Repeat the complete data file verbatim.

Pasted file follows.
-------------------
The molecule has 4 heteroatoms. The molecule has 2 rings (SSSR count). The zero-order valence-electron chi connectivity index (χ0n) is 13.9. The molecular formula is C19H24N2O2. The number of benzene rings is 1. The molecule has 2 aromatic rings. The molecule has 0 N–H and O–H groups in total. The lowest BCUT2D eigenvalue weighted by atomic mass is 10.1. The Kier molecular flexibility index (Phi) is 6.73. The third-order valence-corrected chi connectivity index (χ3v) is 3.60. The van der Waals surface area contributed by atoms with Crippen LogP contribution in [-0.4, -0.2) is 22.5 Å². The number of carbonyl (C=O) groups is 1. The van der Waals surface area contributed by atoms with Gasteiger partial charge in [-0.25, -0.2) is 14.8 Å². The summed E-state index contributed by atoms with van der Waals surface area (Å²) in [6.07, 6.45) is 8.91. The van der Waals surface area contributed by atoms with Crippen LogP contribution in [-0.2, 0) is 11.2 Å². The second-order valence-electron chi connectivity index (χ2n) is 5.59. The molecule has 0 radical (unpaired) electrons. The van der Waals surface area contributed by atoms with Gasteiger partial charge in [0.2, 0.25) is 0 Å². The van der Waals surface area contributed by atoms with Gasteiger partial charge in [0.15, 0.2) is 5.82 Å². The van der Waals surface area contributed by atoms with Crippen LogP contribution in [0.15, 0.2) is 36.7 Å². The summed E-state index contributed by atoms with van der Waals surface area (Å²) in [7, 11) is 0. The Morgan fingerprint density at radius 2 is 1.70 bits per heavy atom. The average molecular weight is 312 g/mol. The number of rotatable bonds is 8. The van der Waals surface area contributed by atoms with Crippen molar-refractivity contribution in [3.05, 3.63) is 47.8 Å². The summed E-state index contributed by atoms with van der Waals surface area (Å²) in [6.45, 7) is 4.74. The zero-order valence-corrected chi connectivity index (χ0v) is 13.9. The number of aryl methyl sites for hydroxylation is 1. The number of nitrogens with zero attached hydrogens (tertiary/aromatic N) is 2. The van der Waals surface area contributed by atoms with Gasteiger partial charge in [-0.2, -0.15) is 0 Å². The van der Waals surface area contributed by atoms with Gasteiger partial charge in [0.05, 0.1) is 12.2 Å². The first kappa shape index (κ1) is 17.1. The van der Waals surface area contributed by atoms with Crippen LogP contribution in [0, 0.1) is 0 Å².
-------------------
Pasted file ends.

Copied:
The molecule has 4 heteroatoms. The molecule has 2 rings (SSSR count). The zero-order valence-electron chi connectivity index (χ0n) is 13.9. The molecular formula is C19H24N2O2. The number of benzene rings is 1. The molecule has 2 aromatic rings. The molecule has 0 N–H and O–H groups in total. The lowest BCUT2D eigenvalue weighted by atomic mass is 10.1. The Kier molecular flexibility index (Phi) is 6.73. The third-order valence-corrected chi connectivity index (χ3v) is 3.60. The van der Waals surface area contributed by atoms with Crippen LogP contribution in [-0.4, -0.2) is 22.5 Å². The number of carbonyl (C=O) groups is 1. The van der Waals surface area contributed by atoms with Gasteiger partial charge in [-0.25, -0.2) is 14.8 Å². The summed E-state index contributed by atoms with van der Waals surface area (Å²) in [6.07, 6.45) is 8.91. The van der Waals surface area contributed by atoms with Crippen LogP contribution in [-0.2, 0) is 11.2 Å². The second-order valence-electron chi connectivity index (χ2n) is 5.59. The molecule has 0 radical (unpaired) electrons. The van der Waals surface area contributed by atoms with Gasteiger partial charge in [0.2, 0.25) is 0 Å². The van der Waals surface area contributed by atoms with Gasteiger partial charge in [0.15, 0.2) is 5.82 Å². The van der Waals surface area contributed by atoms with Crippen LogP contribution in [0.15, 0.2) is 36.7 Å². The summed E-state index contributed by atoms with van der Waals surface area (Å²) in [7, 11) is 0. The Morgan fingerprint density at radius 2 is 1.70 bits per heavy atom. The average molecular weight is 312 g/mol. The number of rotatable bonds is 8. The van der Waals surface area contributed by atoms with Crippen molar-refractivity contribution in [3.05, 3.63) is 47.8 Å². The summed E-state index contributed by atoms with van der Waals surface area (Å²) in [6.45, 7) is 4.74. The zero-order valence-corrected chi connectivity index (χ0v) is 13.9. The number of aryl methyl sites for hydroxylation is 1. The number of nitrogens with zero attached hydrogens (tertiary/aromatic N) is 2. The van der Waals surface area contributed by atoms with Gasteiger partial charge in [-0.2, -0.15) is 0 Å². The van der Waals surface area contributed by atoms with Gasteiger partial charge in [0.05, 0.1) is 12.2 Å². The first kappa shape index (κ1) is 17.1. The van der Waals surface area contributed by atoms with Crippen LogP contribution in [0, 0.1) is 0 Å².